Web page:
The site Nature Communications ran a remarkable article about wax worms that break down polyethylene. We read it through The Guardian and the Dutch site change.inc. But, we asked ourselves: isn’t polyethylene completely inert? At most to be dispersed in the form of microscopically small particles that will stay in the biosphere forever? No, so it appears. An investigation into a more optimistic view on plastic pollution.
Researchers accidentally discovered that wax worms can digest polyethylene. One of the researchers, Federica Bertocchini of the Biological Research Centre in Madrid, is a beekeeper. Her beehives were infected with wax worms. ‘I started to clean the hives and collected the worms in a plastic bag,’ she told The Guardian. ‘After a while I saw holes in the bag. We discovered that this wasn’t just the result of chewing. It was chemical degradation.’ The worms’ saliva contains enzymes that can dissolve plastic bags and packaging.
These enzymes are the first known substances able to break down this plastic within a few hours. The key to a form of decay that could be cheap enough. And that would be good news. Thirty percent of all plastics in the world consist of polyethylene. The main applications of the material are in everyday commodities like bags and packaging. So far, there were just two ways to treat these plastic products when discarded. Incineration or downcycling – and in the latter application, polyethylene still stays intact.
A lot needs to be researched before this form of decay might be ready for commercial application. ‘We will have to do a lot of research, and think about how we can develop this new strategy to cope with plastic pollution,’ says Clemente Arias, researcher at the Spanish research centre, to Nature Communications. ‘Commercial application’ could mean: in large factories, where we might make useful chemicals from the plastic. But the researchers also have the idea that this process might be a home-based product. In the form of a recycle kit, that could recycle plastics to useful products.
Plastic pollution is all over the world. It has been found on Mount Everest’s summit and in the deepest trench in the oceans, the Mariana trench. On the other hand: we also discover processes that cause plastic to disappear in nature – some of it may be digested after all. Change.inc reported on German researchers who found an enzyme capable of downgrading plastics in a manure heap at a cemetery. And on Australian researchers who found a worm that can downgrade polystyrene (two links in Dutch).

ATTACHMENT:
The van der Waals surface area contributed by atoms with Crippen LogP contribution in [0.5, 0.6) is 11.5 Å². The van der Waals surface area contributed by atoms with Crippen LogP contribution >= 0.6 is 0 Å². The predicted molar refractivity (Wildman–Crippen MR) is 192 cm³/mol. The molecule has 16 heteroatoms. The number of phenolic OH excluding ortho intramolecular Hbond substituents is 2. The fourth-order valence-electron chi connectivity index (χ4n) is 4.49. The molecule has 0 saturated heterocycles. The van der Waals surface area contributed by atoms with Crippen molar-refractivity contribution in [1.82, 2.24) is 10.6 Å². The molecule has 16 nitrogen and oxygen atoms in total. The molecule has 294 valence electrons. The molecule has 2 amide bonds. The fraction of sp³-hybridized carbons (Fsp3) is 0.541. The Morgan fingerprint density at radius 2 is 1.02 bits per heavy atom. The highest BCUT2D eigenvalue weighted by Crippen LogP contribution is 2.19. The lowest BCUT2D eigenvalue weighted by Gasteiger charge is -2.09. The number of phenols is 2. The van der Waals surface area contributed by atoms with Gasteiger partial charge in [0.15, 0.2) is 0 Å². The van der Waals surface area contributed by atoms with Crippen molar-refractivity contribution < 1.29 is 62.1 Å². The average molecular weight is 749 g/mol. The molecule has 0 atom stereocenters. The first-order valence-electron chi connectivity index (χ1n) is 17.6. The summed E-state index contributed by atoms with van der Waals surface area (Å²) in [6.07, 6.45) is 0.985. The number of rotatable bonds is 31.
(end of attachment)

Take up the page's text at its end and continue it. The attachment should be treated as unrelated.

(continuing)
At NIOZ, the Netherlands Institute for Sea Research, researchers even proved that plastics can be broken down by sunlight. The miniscule particles into which plastics degrade in the sea aren’t perfectly inert. Solar radiation will break down 2% of all plastics floating in the sea annually. ‘That may seem too little,’ says PhD student Annalisa Delre in a message, ‘but as this will happen each year, this phenomenon does explain why we lost a major part of the plastic soup in the oceans since the fifties.’
This explains why we find just part of the plastic that we dumped into the oceans. NIOZ says that this breakdown by sunlight explains about one fifth of this phenomenon. In the lab, researchers exposed plastic in sea water to UV light, mimicking sunlight. This caused plastic particles to shrink. Part of them dissolved in the form of nano particles, and even in the form of molecules not unlike those found in crude oil. Itself difficult to decompose, but not quite inert. Yet, just a small part of the plastic soup ended up as the entirely harmless breakdown product CO2.
Less plastic pollution is the best solution
The researchers don’t judge that we should solve the problem of plastic pollution though this mechanism. As if we should just discard plastic in the seas. It is in our advantage that the problem of plastic pollution is less permanent than we once thought. And yet, the most effective solution is to cap the volume of plastics production. The researchers who made a plea for this recently, hold that all other measures will not be able to keep pace with the growth of plastics production and plastic pollution.
Therefore, we should also take on the elephant in the room: that plastic cannot be a once-through commodity. We should start reflecting on the question which products should necessarily be made of plastic. And keep in sight the three Rs: reduce, reuse, recycle. Even taking into account all kinds of help from nature, we should find solutions of our own.
Diederik van der Hoeven
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